A Tennessee library bill is raising renewed concerns as a Republican party sponsor has said it will burn books deemed inappropriate.
A last-minute amendment to give the Politically Appointed Textbooks Committee final approval for books in Tennessee school libraries sparked a protest at the Capitol and heated debate in the General Assembly on Wednesday.
legislation, HB 2666Earlier this month, the Senate passed a relatively straightforward bill to add members to the state Textbook Committee and to task the committee with providing guidance to schools when reviewing materials to ensure they Suitable for age and maturity levels. about the students.
But House sponsors of the bill sparked an uproar among some librarians and parent groups this week with an amendment that would require the committee to release a list of “approved” materials that Tennessee schools can make available to students.
On Wednesday morning, Representative Jerry Sexton of R-Penn withdrew the controversial amendment requiring the commission to release its own list of approved materials, but introduced a new version requiring the commission to review the collections at every Tennessee school library.
The committee will have the power to approve or reject entire collections or individual materials by law.
The House and Senate wordings now differ and must pass before the conference committee to settle differences on a tight deadline, with lawmakers planning to postpone the session by the end of the week.
The legislative leadership repeatedly argued in this session that it does not support bans or broad censorship of books, and instead introduce increased parental supervision of “age-appropriate” materials in school libraries.
But in Wednesday’s House debate, Sexton suggested he would take things a step further.
“I will burn them,” Sexton said of the books he deemed inappropriate.
A Republican lawmaker has said he will burn books he considers inappropriate
To some, the amendment looked like a last-minute power grab as the legislature plans to end its session this week. This year, the Republican leadership supported multiple measures to increase oversight of school libraries amid repeated pressure from conservative groups on the issue.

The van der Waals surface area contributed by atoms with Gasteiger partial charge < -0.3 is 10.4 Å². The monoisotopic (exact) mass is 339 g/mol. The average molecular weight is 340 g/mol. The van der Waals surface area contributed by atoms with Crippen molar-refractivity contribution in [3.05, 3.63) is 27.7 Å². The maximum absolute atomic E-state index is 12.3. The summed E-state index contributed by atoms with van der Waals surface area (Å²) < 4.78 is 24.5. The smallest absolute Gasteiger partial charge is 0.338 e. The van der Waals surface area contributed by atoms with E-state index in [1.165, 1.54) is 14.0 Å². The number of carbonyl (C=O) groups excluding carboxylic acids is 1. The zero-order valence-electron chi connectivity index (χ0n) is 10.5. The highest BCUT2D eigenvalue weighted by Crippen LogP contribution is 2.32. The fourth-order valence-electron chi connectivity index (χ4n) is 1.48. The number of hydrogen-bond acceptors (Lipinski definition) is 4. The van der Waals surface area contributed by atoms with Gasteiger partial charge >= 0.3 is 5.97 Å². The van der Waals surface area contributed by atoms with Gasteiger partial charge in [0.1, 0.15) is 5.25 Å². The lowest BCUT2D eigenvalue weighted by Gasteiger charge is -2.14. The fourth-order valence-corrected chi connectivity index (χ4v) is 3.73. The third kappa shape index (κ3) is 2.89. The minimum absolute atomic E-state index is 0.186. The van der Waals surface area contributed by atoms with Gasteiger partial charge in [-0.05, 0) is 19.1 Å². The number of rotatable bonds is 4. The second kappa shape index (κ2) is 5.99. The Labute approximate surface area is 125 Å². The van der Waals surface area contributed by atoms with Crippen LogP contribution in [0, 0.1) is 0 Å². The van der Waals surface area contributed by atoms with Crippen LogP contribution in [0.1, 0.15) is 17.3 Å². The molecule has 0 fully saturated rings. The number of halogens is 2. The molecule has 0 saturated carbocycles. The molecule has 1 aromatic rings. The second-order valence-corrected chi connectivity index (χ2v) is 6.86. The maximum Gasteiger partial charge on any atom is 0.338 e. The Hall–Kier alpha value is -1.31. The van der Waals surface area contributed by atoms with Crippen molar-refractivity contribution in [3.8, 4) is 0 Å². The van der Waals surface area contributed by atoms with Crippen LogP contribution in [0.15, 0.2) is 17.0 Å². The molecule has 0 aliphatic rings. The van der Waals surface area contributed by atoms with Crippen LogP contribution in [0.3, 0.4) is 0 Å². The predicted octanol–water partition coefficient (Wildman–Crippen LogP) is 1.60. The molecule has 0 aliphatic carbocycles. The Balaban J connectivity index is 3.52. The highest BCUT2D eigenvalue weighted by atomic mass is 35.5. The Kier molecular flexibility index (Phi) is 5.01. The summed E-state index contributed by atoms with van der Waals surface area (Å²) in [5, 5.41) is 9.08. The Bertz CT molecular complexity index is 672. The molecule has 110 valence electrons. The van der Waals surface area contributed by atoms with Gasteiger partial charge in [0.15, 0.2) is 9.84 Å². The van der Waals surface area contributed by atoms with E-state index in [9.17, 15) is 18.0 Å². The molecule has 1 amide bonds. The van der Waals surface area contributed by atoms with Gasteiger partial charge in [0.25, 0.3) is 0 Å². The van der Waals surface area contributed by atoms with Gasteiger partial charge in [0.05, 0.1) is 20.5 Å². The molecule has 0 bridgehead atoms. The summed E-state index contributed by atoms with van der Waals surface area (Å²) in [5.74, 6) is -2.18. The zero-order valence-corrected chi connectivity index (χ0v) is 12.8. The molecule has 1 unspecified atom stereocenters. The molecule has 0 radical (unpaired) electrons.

House Republican Caucus Chair Jeremy Faison tried to back off rhetoric on the issue earlier this spring, after conservative critics compared librarians to sexual predators during a bill debate.
Republicans provided limited examples of inappropriate material available to Tennessee students, often confusing books on sex or difficult topics such as rape with pornography.
Commenting on the book burning, Sexton said on Wednesday that he would not be on the committee, so the books would not be burned.
“We don’t ban books, we just remove them from the library,” Sexton said.
Representative Gloria Johnson, D-Knoxville, said the legislation “shrinks the world to young people.”
“This bill is dangerous and takes Tennessee in a dangerous direction,” Johnson said.
Librarians, students and parents are concerned about the bill
Rep. Clay Doggett, R-Pulaski, said Wednesday that he has received repeated calls from librarians in his district about the bill, concerned about a previous amendment that would task the committee with creating a list that Tennessee schools must follow.
Sexton said the Textbook Commission would only be interested in the most egregious examples of objectionable material.
But the bill does not include specific definitions beyond requiring subjects that are “appropriate” to students’ ages and maturity levels, giving A committee Broad authority on school subjects in Tennessee.
The commission has already sparked controversy over some political appointments, including Conservative activist Laurie Cardoza Mor. Dozens of religious leaders have asked House Speaker Cameron Sexton, R. Crossville, to rescind the appointment Cardoza Moore fears he was ‘anti-Muslim’,” although Sexton came forward on the date.
The Williamson Strong Group, a Williamson County-based political action group with the support of parents, organized a protest Wednesday morning against the bill. opponents Cited the overall concern about library censorship bills And give additional authority to the Textbook Committee.
Lindsey Hornick, a student at Franklin High School in Williamson County, took time off from school Wednesday morning to protest.
“I understand why parents are so interested in the content their children are learning,” Hornick said. “However, I come from a very open home.” “My parents allow me to choose what I read and watch, and I personally believe that my own literary choice has made me a more diverse individual. I would hate to see an education system bound by a board that contains almost no diversity.”
Andrew Maranis, a New York Times bestselling author based in Brentwood, described libraries as “the best place ever” in any school.
“It is a place where children have a chance to really be themselves, to discover new worlds, to discover new books, to see themselves reflected in books, and to learn about other types of people,” Maranis said.
Contact Melissa Brown at email@example.com.
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